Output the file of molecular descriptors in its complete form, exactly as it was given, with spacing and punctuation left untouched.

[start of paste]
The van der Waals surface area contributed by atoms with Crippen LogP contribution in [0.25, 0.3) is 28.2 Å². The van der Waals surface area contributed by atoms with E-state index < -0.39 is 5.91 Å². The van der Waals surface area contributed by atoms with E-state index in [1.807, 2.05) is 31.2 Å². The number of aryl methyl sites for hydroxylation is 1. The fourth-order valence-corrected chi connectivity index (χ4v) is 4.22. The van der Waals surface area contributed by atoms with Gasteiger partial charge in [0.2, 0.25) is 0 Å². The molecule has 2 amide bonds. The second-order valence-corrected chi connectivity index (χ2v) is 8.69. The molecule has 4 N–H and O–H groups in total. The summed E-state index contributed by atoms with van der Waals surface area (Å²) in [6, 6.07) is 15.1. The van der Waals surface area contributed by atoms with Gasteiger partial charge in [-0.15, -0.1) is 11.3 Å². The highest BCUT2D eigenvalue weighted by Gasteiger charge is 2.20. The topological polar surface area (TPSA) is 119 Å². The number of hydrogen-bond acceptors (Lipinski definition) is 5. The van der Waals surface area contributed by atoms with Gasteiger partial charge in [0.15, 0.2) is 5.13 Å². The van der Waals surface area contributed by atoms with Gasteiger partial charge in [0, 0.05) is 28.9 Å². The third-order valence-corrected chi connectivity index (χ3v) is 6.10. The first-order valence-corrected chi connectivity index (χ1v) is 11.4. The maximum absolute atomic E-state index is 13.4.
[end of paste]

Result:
The van der Waals surface area contributed by atoms with Crippen LogP contribution in [0.25, 0.3) is 28.2 Å². The van der Waals surface area contributed by atoms with E-state index < -0.39 is 5.91 Å². The van der Waals surface area contributed by atoms with E-state index in [1.807, 2.05) is 31.2 Å². The number of aryl methyl sites for hydroxylation is 1. The fourth-order valence-corrected chi connectivity index (χ4v) is 4.22. The van der Waals surface area contributed by atoms with Gasteiger partial charge in [0.2, 0.25) is 0 Å². The molecule has 2 amide bonds. The second-order valence-corrected chi connectivity index (χ2v) is 8.69. The molecule has 4 N–H and O–H groups in total. The summed E-state index contributed by atoms with van der Waals surface area (Å²) in [6, 6.07) is 15.1. The van der Waals surface area contributed by atoms with Gasteiger partial charge in [-0.15, -0.1) is 11.3 Å². The highest BCUT2D eigenvalue weighted by Gasteiger charge is 2.20. The topological polar surface area (TPSA) is 119 Å². The number of hydrogen-bond acceptors (Lipinski definition) is 5. The van der Waals surface area contributed by atoms with Gasteiger partial charge in [0.15, 0.2) is 5.13 Å². The van der Waals surface area contributed by atoms with Gasteiger partial charge in [0, 0.05) is 28.9 Å². The third-order valence-corrected chi connectivity index (χ3v) is 6.10. The first-order valence-corrected chi connectivity index (χ1v) is 11.4. The maximum absolute atomic E-state index is 13.4.